Travel Briefs | Arctic Club joins Doubletree, and more
Seattle's Arctic Club hotel will become part of Hilton's Doubletree Hotel chain.
Arctic Club joins Doubletree
The Arctic Club Hotel in downtown Seattle will become part of the Doubletree Hotel chain owned by Hilton Hotels, and be renamed the Doubletree Arctic Club Hotel Seattle in mid-May.
Owners have entered into a franchise license agreement with Hilton Hotels Corp. which operates the Doubletree brand, according to The Hotel Group, the Northwest company that manages the Arctic. Changes will include new signage and conversion of the full-service JUNO restaurant from an upscale menu to what the group describes as "urban casual dining."
The 120-room Arctic Club Hotel (www.arcticclubhotel.com) opened last July as a 120-room hotel in a historic early 20th century building that was the headquarters for a men's club, the former Arctic Club.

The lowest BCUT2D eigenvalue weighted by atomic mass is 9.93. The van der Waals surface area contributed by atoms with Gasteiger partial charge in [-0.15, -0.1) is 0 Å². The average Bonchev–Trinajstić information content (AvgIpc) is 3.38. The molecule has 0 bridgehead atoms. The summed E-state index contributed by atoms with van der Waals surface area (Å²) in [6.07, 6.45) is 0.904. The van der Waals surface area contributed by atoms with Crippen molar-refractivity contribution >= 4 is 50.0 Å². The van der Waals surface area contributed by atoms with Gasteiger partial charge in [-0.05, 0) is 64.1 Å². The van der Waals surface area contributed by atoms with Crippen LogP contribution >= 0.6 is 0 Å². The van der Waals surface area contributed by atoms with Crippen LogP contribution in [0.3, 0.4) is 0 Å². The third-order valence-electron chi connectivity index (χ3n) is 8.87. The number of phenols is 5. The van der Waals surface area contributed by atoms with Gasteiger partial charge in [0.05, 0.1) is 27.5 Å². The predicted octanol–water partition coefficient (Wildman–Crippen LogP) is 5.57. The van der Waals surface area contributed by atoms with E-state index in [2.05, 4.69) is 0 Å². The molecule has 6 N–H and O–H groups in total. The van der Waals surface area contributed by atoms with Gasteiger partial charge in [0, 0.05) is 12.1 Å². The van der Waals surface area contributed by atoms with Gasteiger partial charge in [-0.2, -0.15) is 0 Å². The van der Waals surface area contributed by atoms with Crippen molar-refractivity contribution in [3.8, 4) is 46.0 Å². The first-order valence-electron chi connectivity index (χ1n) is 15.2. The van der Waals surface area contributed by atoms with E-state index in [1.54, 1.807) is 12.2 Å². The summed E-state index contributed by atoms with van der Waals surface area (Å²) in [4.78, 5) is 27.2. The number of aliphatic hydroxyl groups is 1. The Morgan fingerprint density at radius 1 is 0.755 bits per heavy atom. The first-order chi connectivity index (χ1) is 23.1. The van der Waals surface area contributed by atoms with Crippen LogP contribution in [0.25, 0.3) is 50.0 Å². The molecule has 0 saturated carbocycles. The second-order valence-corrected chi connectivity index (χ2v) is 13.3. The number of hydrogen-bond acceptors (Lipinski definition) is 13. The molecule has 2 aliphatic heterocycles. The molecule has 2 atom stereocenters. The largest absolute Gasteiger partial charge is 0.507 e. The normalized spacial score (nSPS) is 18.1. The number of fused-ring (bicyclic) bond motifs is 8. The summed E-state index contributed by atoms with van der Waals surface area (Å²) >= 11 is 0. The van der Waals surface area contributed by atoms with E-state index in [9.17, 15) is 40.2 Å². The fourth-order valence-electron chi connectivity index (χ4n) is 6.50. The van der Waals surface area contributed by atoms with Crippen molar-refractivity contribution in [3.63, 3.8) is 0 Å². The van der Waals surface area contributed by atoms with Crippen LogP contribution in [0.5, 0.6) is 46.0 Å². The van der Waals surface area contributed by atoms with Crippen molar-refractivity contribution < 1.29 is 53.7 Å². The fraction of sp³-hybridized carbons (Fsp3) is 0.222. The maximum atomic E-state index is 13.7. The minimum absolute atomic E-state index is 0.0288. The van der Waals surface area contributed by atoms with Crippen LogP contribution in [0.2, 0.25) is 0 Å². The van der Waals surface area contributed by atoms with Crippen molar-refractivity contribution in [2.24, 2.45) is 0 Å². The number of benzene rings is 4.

The Inn at Langley on Whidbey Island has been named to National Geographic Traveler's list of top 129 hotels in its April issue. Evaluators based their nominations on criteria such as the level of engagement with the local community, sustainable practices, and the spirit of the location.
China says it plans to reopen Tibet to foreign tourists in a sign of Beijing's growing confidence after several sensitive anniversaries passed without any apparent major disturbances.
Tibetan areas that were sealed off to foreign visitors last year after anti-government protests and a massive security clampdown are scheduled to reopen today, said a spokesman for the Tibetan regional government's tourism administration.
China requires foreigners to obtain special permission to visit Tibet and routinely bars them from all ethnically Tibetan areas of the country during sensitive periods to keep news of unrest from leaking out.
China claims Tibet as part of its territory, but many Tibetans have chafed under rule by Beijing, which grew steadily more invasive after communist troops entered the region in 1950.
Yellowstone National Park has reopened two trails popular with skiers and snowshoers.
The trails were closed March 10 after a 40-foot unused communications tower near Mammoth Hot Springs buckled and threatened to fall over. The tower was once part of Yellowstone's two-way radio system.
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